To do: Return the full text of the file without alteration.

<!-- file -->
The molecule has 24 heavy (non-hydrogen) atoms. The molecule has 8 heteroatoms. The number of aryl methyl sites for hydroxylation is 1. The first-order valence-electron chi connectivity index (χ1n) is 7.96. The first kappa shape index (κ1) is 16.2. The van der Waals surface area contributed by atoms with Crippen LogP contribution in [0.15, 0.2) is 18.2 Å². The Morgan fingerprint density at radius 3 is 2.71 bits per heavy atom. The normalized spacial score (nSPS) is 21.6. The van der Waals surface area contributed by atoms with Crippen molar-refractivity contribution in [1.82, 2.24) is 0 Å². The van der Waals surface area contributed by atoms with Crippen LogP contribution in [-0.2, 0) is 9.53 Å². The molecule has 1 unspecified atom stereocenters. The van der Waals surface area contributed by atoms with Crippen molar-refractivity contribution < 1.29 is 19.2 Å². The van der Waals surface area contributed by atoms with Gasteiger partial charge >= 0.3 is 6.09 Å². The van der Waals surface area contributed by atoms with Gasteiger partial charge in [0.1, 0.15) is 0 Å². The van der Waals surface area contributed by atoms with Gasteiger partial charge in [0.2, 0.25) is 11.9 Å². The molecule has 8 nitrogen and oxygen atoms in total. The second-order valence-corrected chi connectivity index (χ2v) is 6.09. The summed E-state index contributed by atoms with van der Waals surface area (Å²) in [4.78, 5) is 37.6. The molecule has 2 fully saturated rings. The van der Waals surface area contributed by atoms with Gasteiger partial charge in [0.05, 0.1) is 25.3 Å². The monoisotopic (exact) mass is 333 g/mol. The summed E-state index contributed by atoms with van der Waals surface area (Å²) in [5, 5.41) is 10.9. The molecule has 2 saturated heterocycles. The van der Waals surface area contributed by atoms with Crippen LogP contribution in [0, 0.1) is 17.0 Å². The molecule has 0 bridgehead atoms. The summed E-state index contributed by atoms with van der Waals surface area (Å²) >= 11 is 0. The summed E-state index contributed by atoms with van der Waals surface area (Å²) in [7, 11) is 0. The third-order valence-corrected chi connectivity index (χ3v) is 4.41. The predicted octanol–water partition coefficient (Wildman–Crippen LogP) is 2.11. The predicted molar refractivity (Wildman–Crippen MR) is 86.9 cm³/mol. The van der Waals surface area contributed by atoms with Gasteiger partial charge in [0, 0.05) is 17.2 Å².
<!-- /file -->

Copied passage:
The molecule has 24 heavy (non-hydrogen) atoms. The molecule has 8 heteroatoms. The number of aryl methyl sites for hydroxylation is 1. The first-order valence-electron chi connectivity index (χ1n) is 7.96. The first kappa shape index (κ1) is 16.2. The van der Waals surface area contributed by atoms with Crippen LogP contribution in [0.15, 0.2) is 18.2 Å². The Morgan fingerprint density at radius 3 is 2.71 bits per heavy atom. The normalized spacial score (nSPS) is 21.6. The van der Waals surface area contributed by atoms with Crippen molar-refractivity contribution in [1.82, 2.24) is 0 Å². The van der Waals surface area contributed by atoms with Crippen LogP contribution in [-0.2, 0) is 9.53 Å². The molecule has 1 unspecified atom stereocenters. The van der Waals surface area contributed by atoms with Crippen molar-refractivity contribution < 1.29 is 19.2 Å². The van der Waals surface area contributed by atoms with Gasteiger partial charge >= 0.3 is 6.09 Å². The van der Waals surface area contributed by atoms with Gasteiger partial charge in [0.1, 0.15) is 0 Å². The van der Waals surface area contributed by atoms with Gasteiger partial charge in [0.2, 0.25) is 11.9 Å². The molecule has 8 nitrogen and oxygen atoms in total. The second-order valence-corrected chi connectivity index (χ2v) is 6.09. The summed E-state index contributed by atoms with van der Waals surface area (Å²) in [4.78, 5) is 37.6. The molecule has 2 fully saturated rings. The van der Waals surface area contributed by atoms with Gasteiger partial charge in [0.05, 0.1) is 25.3 Å². The monoisotopic (exact) mass is 333 g/mol. The summed E-state index contributed by atoms with van der Waals surface area (Å²) in [5, 5.41) is 10.9. The molecule has 2 saturated heterocycles. The van der Waals surface area contributed by atoms with Crippen LogP contribution in [0, 0.1) is 17.0 Å². The molecule has 0 bridgehead atoms. The summed E-state index contributed by atoms with van der Waals surface area (Å²) >= 11 is 0. The summed E-state index contributed by atoms with van der Waals surface area (Å²) in [7, 11) is 0. The third-order valence-corrected chi connectivity index (χ3v) is 4.41. The predicted octanol–water partition coefficient (Wildman–Crippen LogP) is 2.11. The predicted molar refractivity (Wildman–Crippen MR) is 86.9 cm³/mol. The van der Waals surface area contributed by atoms with Gasteiger partial charge in [0, 0.05) is 17.2 Å².